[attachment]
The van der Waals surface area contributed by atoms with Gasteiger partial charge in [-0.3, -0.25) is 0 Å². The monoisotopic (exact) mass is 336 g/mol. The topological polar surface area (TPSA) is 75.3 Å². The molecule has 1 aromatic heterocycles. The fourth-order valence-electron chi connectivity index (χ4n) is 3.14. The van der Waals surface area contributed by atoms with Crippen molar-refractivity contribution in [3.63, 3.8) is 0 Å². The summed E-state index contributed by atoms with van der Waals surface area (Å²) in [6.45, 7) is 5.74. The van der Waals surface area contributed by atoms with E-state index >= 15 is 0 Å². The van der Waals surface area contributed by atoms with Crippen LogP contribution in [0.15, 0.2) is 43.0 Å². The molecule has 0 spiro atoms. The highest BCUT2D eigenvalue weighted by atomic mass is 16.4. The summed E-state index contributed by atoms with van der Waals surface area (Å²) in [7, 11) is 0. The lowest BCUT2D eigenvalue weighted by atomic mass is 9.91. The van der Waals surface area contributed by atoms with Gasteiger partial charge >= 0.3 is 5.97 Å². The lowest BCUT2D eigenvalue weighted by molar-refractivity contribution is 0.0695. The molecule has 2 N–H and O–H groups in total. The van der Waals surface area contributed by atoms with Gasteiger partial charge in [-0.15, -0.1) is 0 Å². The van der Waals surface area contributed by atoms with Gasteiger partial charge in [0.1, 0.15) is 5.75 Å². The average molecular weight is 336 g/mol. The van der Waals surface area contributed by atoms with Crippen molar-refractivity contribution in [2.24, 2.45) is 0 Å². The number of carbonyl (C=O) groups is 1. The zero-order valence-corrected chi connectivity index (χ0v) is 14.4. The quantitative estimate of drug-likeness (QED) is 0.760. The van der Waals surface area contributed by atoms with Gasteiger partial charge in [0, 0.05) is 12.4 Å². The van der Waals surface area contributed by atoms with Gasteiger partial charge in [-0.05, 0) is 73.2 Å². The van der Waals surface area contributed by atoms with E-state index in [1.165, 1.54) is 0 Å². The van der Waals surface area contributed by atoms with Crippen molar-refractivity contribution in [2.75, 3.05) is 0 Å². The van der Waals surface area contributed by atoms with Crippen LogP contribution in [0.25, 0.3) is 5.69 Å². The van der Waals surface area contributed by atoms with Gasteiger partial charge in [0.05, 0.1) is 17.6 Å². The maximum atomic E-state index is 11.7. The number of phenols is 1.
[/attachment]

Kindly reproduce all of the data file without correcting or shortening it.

The van der Waals surface area contributed by atoms with Gasteiger partial charge in [-0.3, -0.25) is 0 Å². The monoisotopic (exact) mass is 336 g/mol. The topological polar surface area (TPSA) is 75.3 Å². The molecule has 1 aromatic heterocycles. The fourth-order valence-electron chi connectivity index (χ4n) is 3.14. The van der Waals surface area contributed by atoms with Crippen molar-refractivity contribution in [3.63, 3.8) is 0 Å². The summed E-state index contributed by atoms with van der Waals surface area (Å²) in [6.45, 7) is 5.74. The van der Waals surface area contributed by atoms with E-state index >= 15 is 0 Å². The van der Waals surface area contributed by atoms with Crippen LogP contribution in [0.15, 0.2) is 43.0 Å². The molecule has 0 spiro atoms. The highest BCUT2D eigenvalue weighted by atomic mass is 16.4. The summed E-state index contributed by atoms with van der Waals surface area (Å²) in [7, 11) is 0. The lowest BCUT2D eigenvalue weighted by atomic mass is 9.91. The van der Waals surface area contributed by atoms with Gasteiger partial charge >= 0.3 is 5.97 Å². The lowest BCUT2D eigenvalue weighted by molar-refractivity contribution is 0.0695. The molecule has 2 N–H and O–H groups in total. The van der Waals surface area contributed by atoms with Gasteiger partial charge in [-0.15, -0.1) is 0 Å². The van der Waals surface area contributed by atoms with Gasteiger partial charge in [0.1, 0.15) is 5.75 Å². The average molecular weight is 336 g/mol. The van der Waals surface area contributed by atoms with Crippen molar-refractivity contribution in [2.24, 2.45) is 0 Å². The number of carbonyl (C=O) groups is 1. The zero-order valence-corrected chi connectivity index (χ0v) is 14.4. The quantitative estimate of drug-likeness (QED) is 0.760. The van der Waals surface area contributed by atoms with Gasteiger partial charge in [0, 0.05) is 12.4 Å². The van der Waals surface area contributed by atoms with Gasteiger partial charge in [-0.05, 0) is 73.2 Å². The van der Waals surface area contributed by atoms with E-state index in [1.165, 1.54) is 0 Å². The van der Waals surface area contributed by atoms with Crippen molar-refractivity contribution in [2.75, 3.05) is 0 Å². The van der Waals surface area contributed by atoms with Crippen LogP contribution in [0.25, 0.3) is 5.69 Å². The van der Waals surface area contributed by atoms with Gasteiger partial charge in [0.05, 0.1) is 17.6 Å². The maximum atomic E-state index is 11.7. The number of phenols is 1.